||1818 images of 69 different species (31 new species)
||February 4-9 2006
||Skagit Flats, Point Roberts, Mount Baker, Post Point Marine Park, Deception Pass, Oak Harbor, South Whidbey State Park Washington State
||Boundary Bay, Reifel Migratory Bird Sanctuary, Vancouver, BC Canada
|bold = New Species = Good quality photos
Trip Report written by Bob H.
Nick K. (New Jersey) and I (Bob H.) birded the northwestern part of Washington, north of Seattle, for six days (2/4/06 - 2/9/06), recording 110 different bird species. The weather was excellent, ranging from the 30s to near 50 degrees, with progressively more sun each day.
We had a rough landing in SeaTac Airport south of Seattle, amid 30-40 mph winds. We reached the Skagit Flats about 60 miles to the north by early afternoon. In overcast but clearing weather we found
Bald Eagles virtually everywhere we looked. We also saw Peregrine Falcons hunting, along with Red-tails and Rough-legs. Other interesting birds were Thayer's Gull and
Golden-crowned Sparrow. Further north we checked into our motel in Bellingham where we would stay for five nights.
We crossed into Canada to bird the Boundary Bay area. First stop was Point Roberts, at the tip of a
peninsula that is actually part of the U.S. The only way to get there by land is via British Columbia, Canada. We saw Brandt's Cormorant,
Pelagic Cormorant, Pigeon Guillemot,
Black Oyster Catcher, Western Gull, and other 'normal' water birds. Moved back into Canada to the Delta area of Boundary Bay and found seven
Snowy Owls in one 180-degree sweep, plus many more Bald Eagles (including a pair mating) and other raptors. Locals told us there were actually 14 Snowy Owls in the neighborhood. Also saw a
Northern Shrike and two Short-eared Owls. Moved on to the area next to the Reifel Migratory Bird Sanctuary for
Barn Owl and a perched immature
Golden Eagle at close range.
Day 3 We traveled up Mount Baker (10,778 feet) where a world record 95 feet of snow fell during the winter of 1998-1999. Found a flock of 25
Common Ravens at the ski lodge, plus two Grey Jays. Birds were hard to find as we worked our way down the mountain. One highlight was a flock of
Varied Thrushes. We later discovered that they usually travel in groups;find one and others appear shortly.
Further down we came across a noisy flock of
Steller's Jays and then a large flock of
Evening Grosbeaks. We saw the first 30-40 grosbeaks high up in a leafless deciduous tree and then discovered another 60 or so working a feeder nearby.
We checked all fast flowing streams on the way down the mountain for American Dipper, without any luck. Then only a few miles from Bellingham, late in the day, we were chasing a mixed flock of kinglets and creepers at the south end of Lake Whatcom when Nick found two
American Dippers by the stream flowing into the lake. We finished the day at Post Point Marine Park in Bellingham where we found
Barrow's Goldeneye on edge of the bay.
Day 4 We headed back into Canada again, visiting the jetty out to the Tsawwassen ferry north of Point Roberts where we saw more
Black Oyster Catchers,
Glaucous-winged Gull X Western Gull (hybrid),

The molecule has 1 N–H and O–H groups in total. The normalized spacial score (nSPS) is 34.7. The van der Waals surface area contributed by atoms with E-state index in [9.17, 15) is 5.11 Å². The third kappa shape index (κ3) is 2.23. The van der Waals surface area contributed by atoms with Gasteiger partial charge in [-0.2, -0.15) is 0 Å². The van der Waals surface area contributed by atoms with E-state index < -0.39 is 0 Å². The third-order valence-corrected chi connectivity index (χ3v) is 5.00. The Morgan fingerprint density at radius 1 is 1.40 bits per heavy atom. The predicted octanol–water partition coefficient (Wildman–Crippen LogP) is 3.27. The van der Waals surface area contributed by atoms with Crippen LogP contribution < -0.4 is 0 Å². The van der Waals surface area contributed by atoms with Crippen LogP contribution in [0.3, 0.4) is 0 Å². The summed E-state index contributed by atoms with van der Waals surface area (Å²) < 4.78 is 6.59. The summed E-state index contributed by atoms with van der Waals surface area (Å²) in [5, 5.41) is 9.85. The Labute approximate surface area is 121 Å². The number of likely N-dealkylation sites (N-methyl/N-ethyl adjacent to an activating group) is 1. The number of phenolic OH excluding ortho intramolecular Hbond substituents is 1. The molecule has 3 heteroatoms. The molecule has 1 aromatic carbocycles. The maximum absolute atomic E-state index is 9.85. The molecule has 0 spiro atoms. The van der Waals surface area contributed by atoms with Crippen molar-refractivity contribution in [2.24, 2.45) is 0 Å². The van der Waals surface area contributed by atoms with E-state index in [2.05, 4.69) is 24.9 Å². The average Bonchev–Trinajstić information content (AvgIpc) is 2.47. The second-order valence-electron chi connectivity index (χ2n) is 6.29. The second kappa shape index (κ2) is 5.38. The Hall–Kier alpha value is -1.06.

Mew Gull and Snow Bunting. Then spent some time on the Reifel Migratory Bird Sanctuary for
Northern Saw-whet Owl,
Sandhill Crane (6),
Brewers Blackbird and
Eurasian Wigeon. As on Day 2, there were lots of Bald Eagles around, many of them obviously mated pairs perched together. Later we drove through downtown Vancouver (site of the 2010 winter Olympics) to get to Stanley Park. Here we found the elusive
Chestnut-backed Chickadee in a mixed flock with Black-capped Chickadees and Kinglets. Also found many Barrow's Goldeneye on the bay.
Day 5 Went to Deception Pass on the north end of Whidbey Island in the morning. Found
Least Sandpiper, but not much else new. In the afternoon, Nick's friend Willy (10 year Seattle resident and British transplant via NJ) joined us for raptor hunting on the Samish and Skagit flats.
We found the Harlan's Red-tail Hawk (blackish with some white breast streaking) at the precise location provided by Don Bryant from his trip here in 2005. Apparently this bird is a long-term resident. Also found several 'intermediate adult' Red-tails with blackish bellies and 'Red-shoulder like' crimson on the breast. We also had a dark phase Red-tail, nearly all black with a characteristic red tail. Other Red-tails were the classic western variety, similar to the eastern version but with buffier belly and chest. We also had several
both light phase and dark phase, along with Peregrine Falcons, American Kestrels and many
Gyr Falcons were reported in the area but the best we could do was a brief over the shoulder glance at a large powerful looking falcon flying low across one of the fields.
In addition to the raptors already noted were many Bald Eagles both perched and soaring. The highlight of raptor watching is nature in action;
an adult Bald Eagle took an American Wigeon in flight.
Willy was the only one who actually saw the kill but Nick and I got great views of the proud bird doing a victory lap with its dinner.
Day 6 We crossed the bridge on to Whidbey Island and headed south to Oak Harbor, picking up the
Black Turnstone and
Further south we found
and a lone Cooper's Hawk. Since we had time, we decided to take a ferry from Keystone across to Port Townsend to check for seabirds. On this 30-minute ride out we found
Marbled Murrelet and Ancient Murrelet.
We turned around and came right back, seeing more of the same. Our final stop of the trip was South Whidbey State Park where we spent several hours in forest habitat searching for very elusive woodpeckers. While we found a number of trees frequented by woodpeckers (obvious by the drillings) we could not add to our meager list of Downy Woodpecker and Northern Flicker (Red-shafted). We then took the short ferry ride from Clinton to Mukilteo and on to Seattle for our early morning return flight.
Here is a complete list of our sightings: